MONTREAL (The Gazette) – When yoga instructor Anne Marie Delaney entered the basement of an old greystone in Shaughnessy Village a few weeks ago, her eager students were waiting patiently beside their mats.
But the small group of students are not your traditional yoga disciples. They are mostly elderly men who live at Nazareth House, a shelter and residence for men who have struggled with homelessness, addictions or mental illness.
Most Wednesdays, Delaney takes time out of her busy schedule to take the men through a 30-minute yoga class that she hopes will empower them physically and emotionally. With soothing music playing in the background, she uses breathing techniques, stretching and relaxation exercises to help them strengthen their mind, body and spirit.
“It (yoga) can be life changing if you can take it off your mat and into your life with you,” said Delaney, who teaches the class on a volunteer basis to men aged 52 to 77.
“It is an honour to guide them through a yoga class. They just drink it up. You see it when they are sitting there meditating.” Delaney said she doesn’t expect the yoga class to radically change their lives, but she hopes it gives them tools to help manage their stress and “find their inner strength.”
John, who has been at Nazareth House for about a year, said he didn’t realize how much of a workout yoga is. “It stretches out my muscles and relaxes you.” he said. “I thought yoga was just for women, but it is good for men too.”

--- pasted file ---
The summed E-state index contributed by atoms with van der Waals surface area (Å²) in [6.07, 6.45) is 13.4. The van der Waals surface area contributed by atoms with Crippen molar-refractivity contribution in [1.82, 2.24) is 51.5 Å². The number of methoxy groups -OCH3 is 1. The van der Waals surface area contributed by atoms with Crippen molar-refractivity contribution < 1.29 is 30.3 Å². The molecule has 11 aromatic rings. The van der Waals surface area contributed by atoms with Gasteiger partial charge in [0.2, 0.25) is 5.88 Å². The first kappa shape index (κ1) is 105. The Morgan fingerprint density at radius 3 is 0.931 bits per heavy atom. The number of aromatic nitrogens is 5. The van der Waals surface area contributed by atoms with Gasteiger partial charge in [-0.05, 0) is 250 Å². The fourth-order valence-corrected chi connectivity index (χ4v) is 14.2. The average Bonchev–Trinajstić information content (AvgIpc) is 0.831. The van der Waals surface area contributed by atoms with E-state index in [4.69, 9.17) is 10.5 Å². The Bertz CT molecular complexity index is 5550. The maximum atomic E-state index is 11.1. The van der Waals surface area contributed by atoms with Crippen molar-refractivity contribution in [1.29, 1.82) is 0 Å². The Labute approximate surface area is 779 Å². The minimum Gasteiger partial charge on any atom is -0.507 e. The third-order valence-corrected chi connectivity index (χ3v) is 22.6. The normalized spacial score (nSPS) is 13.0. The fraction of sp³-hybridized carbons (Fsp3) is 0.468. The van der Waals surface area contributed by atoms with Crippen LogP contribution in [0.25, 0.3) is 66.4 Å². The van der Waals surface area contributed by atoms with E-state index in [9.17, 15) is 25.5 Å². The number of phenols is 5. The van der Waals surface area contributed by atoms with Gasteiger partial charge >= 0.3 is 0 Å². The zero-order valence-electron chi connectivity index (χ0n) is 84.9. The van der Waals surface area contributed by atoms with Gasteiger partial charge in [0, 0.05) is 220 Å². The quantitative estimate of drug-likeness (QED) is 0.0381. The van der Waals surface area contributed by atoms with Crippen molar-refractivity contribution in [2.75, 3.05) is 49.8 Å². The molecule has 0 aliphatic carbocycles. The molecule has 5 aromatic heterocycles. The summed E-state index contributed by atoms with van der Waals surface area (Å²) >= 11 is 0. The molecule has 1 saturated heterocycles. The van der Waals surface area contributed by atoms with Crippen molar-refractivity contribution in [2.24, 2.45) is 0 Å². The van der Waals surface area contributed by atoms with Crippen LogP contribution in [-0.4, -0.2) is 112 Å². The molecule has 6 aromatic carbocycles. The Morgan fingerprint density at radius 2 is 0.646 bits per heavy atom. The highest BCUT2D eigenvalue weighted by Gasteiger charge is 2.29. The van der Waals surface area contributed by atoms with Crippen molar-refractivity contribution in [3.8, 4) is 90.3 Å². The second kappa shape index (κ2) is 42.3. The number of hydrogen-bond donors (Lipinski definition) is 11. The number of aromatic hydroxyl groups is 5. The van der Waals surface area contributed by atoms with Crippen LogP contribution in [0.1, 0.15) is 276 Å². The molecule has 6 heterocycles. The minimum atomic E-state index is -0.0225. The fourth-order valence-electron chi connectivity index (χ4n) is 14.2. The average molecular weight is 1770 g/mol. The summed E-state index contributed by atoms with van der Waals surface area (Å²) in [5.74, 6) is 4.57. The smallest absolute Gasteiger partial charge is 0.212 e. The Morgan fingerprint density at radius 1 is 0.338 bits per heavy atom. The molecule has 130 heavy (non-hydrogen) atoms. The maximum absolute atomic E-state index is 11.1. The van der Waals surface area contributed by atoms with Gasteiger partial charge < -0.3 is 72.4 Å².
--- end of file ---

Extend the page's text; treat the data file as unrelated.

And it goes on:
Robert Cuttle had attended yoga classes at his church before he fell on hard times and said it has been great to get back at it.
“I feel very relaxed after the class and my body is very content.” He also said he and the other men are grateful that Delaney makes time for them each week. “She is a special person,” he said.
Doris Mercier, the house manager at Nazareth House, said she knew she would have to pull a few tricks out of her hat to persuade the men to participate in a yoga class.
“I told them we were starting a yoga class; that a lady was coming who was a volunteer and that we gotta be there,” Mercier recalled.
Some of the men balked at the idea, saying yoga was for “women or something religious.”
Mercier ignored their protests and gently ushered the men into a room in the basement where the class was being held. For the first few classes, Mercier participated until the men felt comfortable taking the class without her.
“They were nervous at first; it is hard to get them to change or do something new,” she said.
Within a few months, some of the men began turning up for the class on their own. During a class just before Christmas, Mercier watched on proudly as Delaney took the men through a series of breathing exercises and stretches. “They really like her and they trust her,” Mercier said. Sheila Woodhouse, the director of Nazareth House, took up yoga last January and became a huge advocate. After noticing that yoga increased her flexibility, improved her sleep and helped reduce stress, she wondered whether it would help the men of Nazareth House.
After doing some research on the Internet, Woodhouse discovered that organizations around North America have been offering yoga to homeless populations and other people with mental illness for several years. “It helps them with their focus, concentration, breathing and relaxing,” she said.
Woodhouse said she hoped the yoga class would give the men “a little more identification with their bodies.”
“It is working out well,” she said of the small class. “The fact that they are there every week speaks volumes. That they would sit together in a quiet room with music and learn to control their breathing. It is a major step.”
Woodhouse has been was so impressed with Delaney’s rapport with the men that she has hired her to give the men a chair message following the yoga class.
“Men like this, who have lived on the street and don’t have family, haven’t been touched for years,” she said.